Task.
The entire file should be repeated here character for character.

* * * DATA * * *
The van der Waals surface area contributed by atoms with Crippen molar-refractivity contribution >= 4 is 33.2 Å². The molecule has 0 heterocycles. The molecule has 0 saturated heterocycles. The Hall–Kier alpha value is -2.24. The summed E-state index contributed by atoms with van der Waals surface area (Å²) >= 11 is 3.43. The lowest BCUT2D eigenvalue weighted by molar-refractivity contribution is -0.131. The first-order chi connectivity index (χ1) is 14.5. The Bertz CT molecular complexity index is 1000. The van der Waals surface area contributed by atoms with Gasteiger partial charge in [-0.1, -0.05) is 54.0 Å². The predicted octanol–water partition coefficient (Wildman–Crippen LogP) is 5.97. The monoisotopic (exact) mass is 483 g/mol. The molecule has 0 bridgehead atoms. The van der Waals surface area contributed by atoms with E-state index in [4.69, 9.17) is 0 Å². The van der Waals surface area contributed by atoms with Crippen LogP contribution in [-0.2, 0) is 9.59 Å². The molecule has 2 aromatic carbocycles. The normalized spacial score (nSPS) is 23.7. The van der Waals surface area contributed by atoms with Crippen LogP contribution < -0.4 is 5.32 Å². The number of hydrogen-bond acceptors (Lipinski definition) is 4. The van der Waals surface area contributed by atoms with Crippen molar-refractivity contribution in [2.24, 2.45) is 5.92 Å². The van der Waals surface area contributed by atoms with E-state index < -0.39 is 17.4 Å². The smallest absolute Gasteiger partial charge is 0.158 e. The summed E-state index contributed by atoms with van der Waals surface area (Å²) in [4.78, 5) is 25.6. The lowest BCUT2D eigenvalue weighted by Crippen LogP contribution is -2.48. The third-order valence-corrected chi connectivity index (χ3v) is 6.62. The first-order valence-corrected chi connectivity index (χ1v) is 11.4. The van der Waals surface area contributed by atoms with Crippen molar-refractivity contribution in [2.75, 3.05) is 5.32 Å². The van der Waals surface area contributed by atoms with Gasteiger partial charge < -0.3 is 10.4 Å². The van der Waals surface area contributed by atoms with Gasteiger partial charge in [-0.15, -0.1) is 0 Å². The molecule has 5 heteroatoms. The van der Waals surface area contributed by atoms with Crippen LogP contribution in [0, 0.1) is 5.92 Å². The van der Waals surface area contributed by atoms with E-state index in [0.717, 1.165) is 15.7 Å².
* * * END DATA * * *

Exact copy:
The van der Waals surface area contributed by atoms with Crippen molar-refractivity contribution >= 4 is 33.2 Å². The molecule has 0 heterocycles. The molecule has 0 saturated heterocycles. The Hall–Kier alpha value is -2.24. The summed E-state index contributed by atoms with van der Waals surface area (Å²) >= 11 is 3.43. The lowest BCUT2D eigenvalue weighted by molar-refractivity contribution is -0.131. The first-order chi connectivity index (χ1) is 14.5. The Bertz CT molecular complexity index is 1000. The van der Waals surface area contributed by atoms with Gasteiger partial charge in [-0.1, -0.05) is 54.0 Å². The predicted octanol–water partition coefficient (Wildman–Crippen LogP) is 5.97. The monoisotopic (exact) mass is 483 g/mol. The molecule has 0 bridgehead atoms. The van der Waals surface area contributed by atoms with E-state index in [4.69, 9.17) is 0 Å². The van der Waals surface area contributed by atoms with Crippen LogP contribution in [-0.2, 0) is 9.59 Å². The molecule has 2 aromatic carbocycles. The normalized spacial score (nSPS) is 23.7. The van der Waals surface area contributed by atoms with Crippen LogP contribution < -0.4 is 5.32 Å². The number of hydrogen-bond acceptors (Lipinski definition) is 4. The van der Waals surface area contributed by atoms with Crippen molar-refractivity contribution in [2.24, 2.45) is 5.92 Å². The van der Waals surface area contributed by atoms with E-state index < -0.39 is 17.4 Å². The smallest absolute Gasteiger partial charge is 0.158 e. The summed E-state index contributed by atoms with van der Waals surface area (Å²) in [4.78, 5) is 25.6. The lowest BCUT2D eigenvalue weighted by Crippen LogP contribution is -2.48. The third-order valence-corrected chi connectivity index (χ3v) is 6.62. The first-order valence-corrected chi connectivity index (χ1v) is 11.4. The van der Waals surface area contributed by atoms with Crippen molar-refractivity contribution in [2.75, 3.05) is 5.32 Å². The van der Waals surface area contributed by atoms with Gasteiger partial charge < -0.3 is 10.4 Å². The van der Waals surface area contributed by atoms with Gasteiger partial charge in [-0.15, -0.1) is 0 Å². The molecule has 5 heteroatoms. The van der Waals surface area contributed by atoms with Crippen LogP contribution in [0, 0.1) is 5.92 Å². The van der Waals surface area contributed by atoms with E-state index in [0.717, 1.165) is 15.7 Å².